Mayor Lioneld Jordan and University of Arkansas Chancellor David Gearhart said they want the Fayetteville Chamber of Commerce to take back its opposition to Fayetteville’s civil rights ordinance.
Jordan and Gearhart both sent letters to chamber president Steve Clark and board chair Bill Bradley this week calling for the chamber to rescind the board’s recent decision to oppose and lobby against the new law, which would prohibit business owners and landlords from unjustly firing or evicting someone because of their sexual orientation, gender identity, and other characteristics.
Chamber officials last week held a press conference to announce the board had unanimously adopted a resolution to oppose the new law and to begin a campaign urging residents to repeal the ordinance in the Dec. 9 special election.
As ex-officio board members of the chamber, Jordan and Gearhart said they were never invited to offer an opinion on the matter, and were denied the opportunity to address the issue at all.
“I was surprised to learn of this decision since I received no notification of the board meeting in which it was considered, and I was certainly disappointed in the announced decision to work for repeal of the ordinance,” said Jordan in a Nov. 10 letter to the chamber.
While ex-officio board members do not cast votes in board meetings, Jordan and Gearhart said the inner workings of the chamber are not common knowledge, and that the chamber’s announcement of a “unanimous” vote created uncertainty as to whether the city and university support the chamber’s position.
“Since you list me as an ex-officio member on your website, many citizens might infer that I supported this position,” said Jordan. “I do not.”
Gearhart agreed, and added that the board’s lack of transparency is out of step with Fayetteville’s character.
“The failure to include all ex-officio members in the discussion contributes to the perception that the board operated under a veil of secrecy and was opposed to any divergent views,” said Gearhart. “Such a perception undermines the ability of the board to demonstrate that it consistently functions within the best traditions of our city which embraces openness and fair play.”
The chamber currently contracts with the city to provide economic development services for $150,000 per year. Jordan said if he’d known about the meeting, he would’ve attended and discussed the reasons why he thinks a non-discrimination policy enhances efforts at economic development in Fayetteville.
Clark has said the chamber does not condone discrimination of any kind, but instead chose to rally for repeal of the ordinance because board members believe the new law was written poorly and is too vague in its definition of what is prohibited.
Supporters of the new law have argued that if any changes are needed, they should be made by amending the ordinance, not by throwing the law out entirely.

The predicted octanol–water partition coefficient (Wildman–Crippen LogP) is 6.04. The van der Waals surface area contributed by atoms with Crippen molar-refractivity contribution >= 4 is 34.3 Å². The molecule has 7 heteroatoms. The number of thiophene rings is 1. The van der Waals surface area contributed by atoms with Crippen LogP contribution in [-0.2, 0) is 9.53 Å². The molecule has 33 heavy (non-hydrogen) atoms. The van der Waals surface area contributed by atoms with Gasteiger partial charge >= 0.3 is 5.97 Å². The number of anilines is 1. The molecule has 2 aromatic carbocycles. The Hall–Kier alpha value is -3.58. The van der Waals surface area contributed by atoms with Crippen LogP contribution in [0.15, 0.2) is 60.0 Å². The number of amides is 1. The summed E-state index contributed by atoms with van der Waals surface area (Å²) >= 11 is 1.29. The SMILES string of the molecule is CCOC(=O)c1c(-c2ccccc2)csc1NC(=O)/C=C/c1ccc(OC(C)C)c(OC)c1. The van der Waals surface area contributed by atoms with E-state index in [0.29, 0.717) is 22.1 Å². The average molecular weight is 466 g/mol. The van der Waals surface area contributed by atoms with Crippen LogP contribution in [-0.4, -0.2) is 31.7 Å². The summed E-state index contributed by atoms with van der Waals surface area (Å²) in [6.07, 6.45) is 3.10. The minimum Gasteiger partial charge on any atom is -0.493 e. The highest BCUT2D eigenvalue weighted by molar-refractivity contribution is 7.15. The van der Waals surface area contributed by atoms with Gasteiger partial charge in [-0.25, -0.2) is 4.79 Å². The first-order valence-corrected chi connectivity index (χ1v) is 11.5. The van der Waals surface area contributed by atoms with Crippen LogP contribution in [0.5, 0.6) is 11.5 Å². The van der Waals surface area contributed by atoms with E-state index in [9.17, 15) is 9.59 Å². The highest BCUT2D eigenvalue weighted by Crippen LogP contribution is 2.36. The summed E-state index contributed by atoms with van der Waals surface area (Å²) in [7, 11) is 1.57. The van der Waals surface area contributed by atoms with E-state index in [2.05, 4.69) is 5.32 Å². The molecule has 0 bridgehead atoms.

Gearhart said he was disappointed in the chamber’s decision to take a stand on the issue when the law is already in the hands of voters.
“Many people favor allowing the citizens of Fayetteville to decide the issue at the ballot box in December, rather than having pressure exerted by the chamber,” said Gearhart. “If, indeed, the law is vague and too broad, the court system of Arkansas will clarify the law in due course.”
Gearhart said the chamber’s public opposition has only helped make the ordinance a flash point issue in Fayetteville, and that the decision has strained relations among the city, the university, and individual citizens.
“The chamber should promote harmony and prosperity, not create crisis,” said Gearhart.
Chapter 119, Civil Rights Ordinance
Fayetteville City Council members passed a controversial anti-discrimination ordinance at around 3:45 a.m. Wednesday, Aug. 20 after nearly 10 hours of public discussion and debate inside City Hall.
The ordinance prohibits business owners and landlords from unjustly firing or evicting someone because of their sexual orientation, gender identity, socioeconomic background, marital status or veteran status. It also creates a civil rights administrator position to receive and investigate complaints from residents who feel they are victims of those specific types of discrimination. Offenders could be fined up to $500 if it is determined they violated the ordinance.
The ordinance was approved 6-2 with council members Adella Gray, Sarah Marsh, Mark Kinion, Matthew Petty, Rhonda Adams and Alan Long voting in favor of the measure. Ward 3 aldermen Justin Tennant and Martin Schoppmeyer voted against the ordinance.
A group called Repeal 119 immediately began a petitioning campaign to stop the implementation of the ordinance, and eventually turned in enough signatures to put the new law on hold and force a Dec. 9 special election to decide the fate of the ordinance.